Will The Trend In Fuel Surcharge Continue?
Crude oil is at its lowest level in years. Gas prices are falling across the country. The DOE National average for diesel fuel has been trending lower for several weeks, as have other Canadian traditional indexes. While fuel prices are trending downward in certain regions, they are actually trending upwards in others. This upward trend in certain regions has caused fuel surcharges to remain high despite some prices falling.
Trucking is a low margin business and fuel is a major cost component of a carrier’s total cost. Even the slightest move in fuel costs (up or down) can mean the difference between making a margin and losing money. Fuel surcharges are intended to offset those fuel cost changes, so the effect of changing fuel prices is neutralized. A fuel surcharge calculation that does not accurately offset fuel costs can be potentially fatal to a carrier.
Fuel Cost Trends Are Not Following Underlying Indexes
For more than a decade, Canadian carriers and shippers have used two primary indexes as a basis for computing fuel surcharge. The initial principal for the use of these indexes was sound: 1) they were published by a third party, and 2) they measured actual pump prices to compile an average. Historically fuel has moved in a strong correlation to these two primary indexes.
Since September 2013, fuel prices have broken their traditional trends. For instance, the gap between the primary U.S. index (DOE National Average) and Western fuel prices traditionally have been within 5 cents/U.S. gallon. During the last year, that gap has widened to approximately 45 cents/U.S. gallon - creating a gap 9 times its traditional size. In fact, in November 2014 the gap spiked to a record of 72 cents/US gallon!
The gap between the primary Canadian index and Western Canadian prices is equally important. Carriers operating in Western Canada purchase fuel at Western Canada prices. A surcharge calculated based on Eastern Canada prices is therefore no longer appropriate to offset the high cost of diesel in Western Canada.
Carriers & Shippers need to work together
With the significant variance in key Canadian and U.S. indexes, a significant shortfall of fuel surcharge revenue that would offset cost of fuel purchases has developed. Therefore, carriers and shippers must collaborate to find solutions to these fuel issues. Determining the right formula, based on real source data and actual fuel economy, is critical to help us match fuel surcharge with fuel cost.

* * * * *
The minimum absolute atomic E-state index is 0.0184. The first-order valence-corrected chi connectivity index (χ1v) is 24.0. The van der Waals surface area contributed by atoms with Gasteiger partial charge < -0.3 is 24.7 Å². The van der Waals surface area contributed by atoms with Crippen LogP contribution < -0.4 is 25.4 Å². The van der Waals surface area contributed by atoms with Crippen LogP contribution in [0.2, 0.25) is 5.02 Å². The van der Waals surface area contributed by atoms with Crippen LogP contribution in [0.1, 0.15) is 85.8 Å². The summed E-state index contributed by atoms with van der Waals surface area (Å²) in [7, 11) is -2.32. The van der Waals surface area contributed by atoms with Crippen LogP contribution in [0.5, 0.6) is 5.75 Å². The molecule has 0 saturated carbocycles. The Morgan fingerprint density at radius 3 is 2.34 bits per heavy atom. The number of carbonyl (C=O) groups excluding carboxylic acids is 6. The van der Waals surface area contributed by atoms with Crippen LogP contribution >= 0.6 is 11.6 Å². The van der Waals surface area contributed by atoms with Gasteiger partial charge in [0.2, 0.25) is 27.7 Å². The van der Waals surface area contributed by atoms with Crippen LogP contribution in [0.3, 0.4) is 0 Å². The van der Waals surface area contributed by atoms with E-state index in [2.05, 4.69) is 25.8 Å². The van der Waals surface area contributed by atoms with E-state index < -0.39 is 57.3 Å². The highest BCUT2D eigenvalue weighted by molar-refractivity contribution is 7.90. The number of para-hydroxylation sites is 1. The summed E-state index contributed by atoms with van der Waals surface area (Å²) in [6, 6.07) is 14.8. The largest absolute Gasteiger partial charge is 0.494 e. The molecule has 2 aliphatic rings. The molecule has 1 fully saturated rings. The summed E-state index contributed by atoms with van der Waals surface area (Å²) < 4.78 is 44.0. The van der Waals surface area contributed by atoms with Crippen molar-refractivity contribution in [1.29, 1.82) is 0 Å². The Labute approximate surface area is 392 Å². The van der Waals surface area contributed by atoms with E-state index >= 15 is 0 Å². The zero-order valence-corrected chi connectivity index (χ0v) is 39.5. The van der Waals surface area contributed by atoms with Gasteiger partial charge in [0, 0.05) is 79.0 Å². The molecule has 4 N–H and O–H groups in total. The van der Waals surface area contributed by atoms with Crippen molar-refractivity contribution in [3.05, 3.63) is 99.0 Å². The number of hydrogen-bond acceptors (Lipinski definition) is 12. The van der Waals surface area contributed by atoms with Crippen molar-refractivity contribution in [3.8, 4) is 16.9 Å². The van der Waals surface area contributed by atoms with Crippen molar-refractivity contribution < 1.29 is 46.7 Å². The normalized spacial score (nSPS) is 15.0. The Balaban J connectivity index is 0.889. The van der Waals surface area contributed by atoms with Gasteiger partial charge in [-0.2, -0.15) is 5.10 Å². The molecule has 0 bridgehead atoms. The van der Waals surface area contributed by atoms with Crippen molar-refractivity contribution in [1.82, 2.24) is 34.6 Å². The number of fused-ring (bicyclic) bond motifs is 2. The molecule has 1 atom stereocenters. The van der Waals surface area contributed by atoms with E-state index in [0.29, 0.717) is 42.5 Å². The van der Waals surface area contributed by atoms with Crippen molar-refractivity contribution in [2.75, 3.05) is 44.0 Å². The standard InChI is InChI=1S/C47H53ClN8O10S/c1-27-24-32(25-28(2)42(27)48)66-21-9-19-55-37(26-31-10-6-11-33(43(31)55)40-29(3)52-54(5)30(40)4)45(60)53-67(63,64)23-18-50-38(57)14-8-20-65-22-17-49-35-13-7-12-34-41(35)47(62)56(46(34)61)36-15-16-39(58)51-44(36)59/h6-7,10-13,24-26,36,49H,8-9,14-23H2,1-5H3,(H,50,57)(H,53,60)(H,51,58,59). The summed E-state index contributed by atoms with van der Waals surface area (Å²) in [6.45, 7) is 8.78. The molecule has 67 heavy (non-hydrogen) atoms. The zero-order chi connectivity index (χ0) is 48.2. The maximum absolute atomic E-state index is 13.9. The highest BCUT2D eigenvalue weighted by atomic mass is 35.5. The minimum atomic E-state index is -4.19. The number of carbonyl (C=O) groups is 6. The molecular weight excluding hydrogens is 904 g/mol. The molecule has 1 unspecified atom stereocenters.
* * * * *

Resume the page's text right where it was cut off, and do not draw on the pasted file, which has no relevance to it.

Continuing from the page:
Multi-Index Fuel Protects Carrier and Customer
In the end, the issue of fuel programs not reflecting actual fuel expenditures can only be solved by migrating to a formula that accounts for changes in fuel prices where the freight is picked up and delivered. In an ideal world, we would simply charge a fair markup on the actual fuel costs on a shipment by shipment basis. This is not practical in the real world.
Instead, a valid proxy is to measure costs in the origin and destination of a freight lane, and apply an index to a shipment based on a formula that respects the fuel purchases necessary to pick up and deliver it. Over time, actual fuel purchases will have a stronger correlation to the fuel surcharge, and that fuel surcharge will be more accurate to the fuel prices in the related regions to the shipment.
A shipment originating in Chicago, IL and ending in Edmonton, AB will potentially purchase fuel in IL, MN, ND, MB, SK and AB. Consider using a U.S. index (like the DOE National Average) to represent U.S. purchases, and a Canadian index (like the Kent Marketing Western) to arrive at a blended average price. That price could easily be plugged into a formula to arrive at an appropriate surcharge applicable for the shipment in question. Over time, if the regional prices fluctuated up or down, the index would respond accordingly.
Conclusion: Multi-Index Fuel is the Answer
The best way to match actual cost to fuel surcharge is to set a matrix of fuel indexes and related equations to calculate fuel surcharge based on a weighted average anchored on fuel purchases along the route.
This suggested change will help fuel surcharges be more strongly correlated to fuel costs, insulating the carrier and customer from a cost they have has absolutely no control over, and ensuring sustainability in the industry.
Multi-index fuel is a more accurate way of calculating fuel surcharge. How do you think applying them would affect your business? PLEASE COMMENT BELOW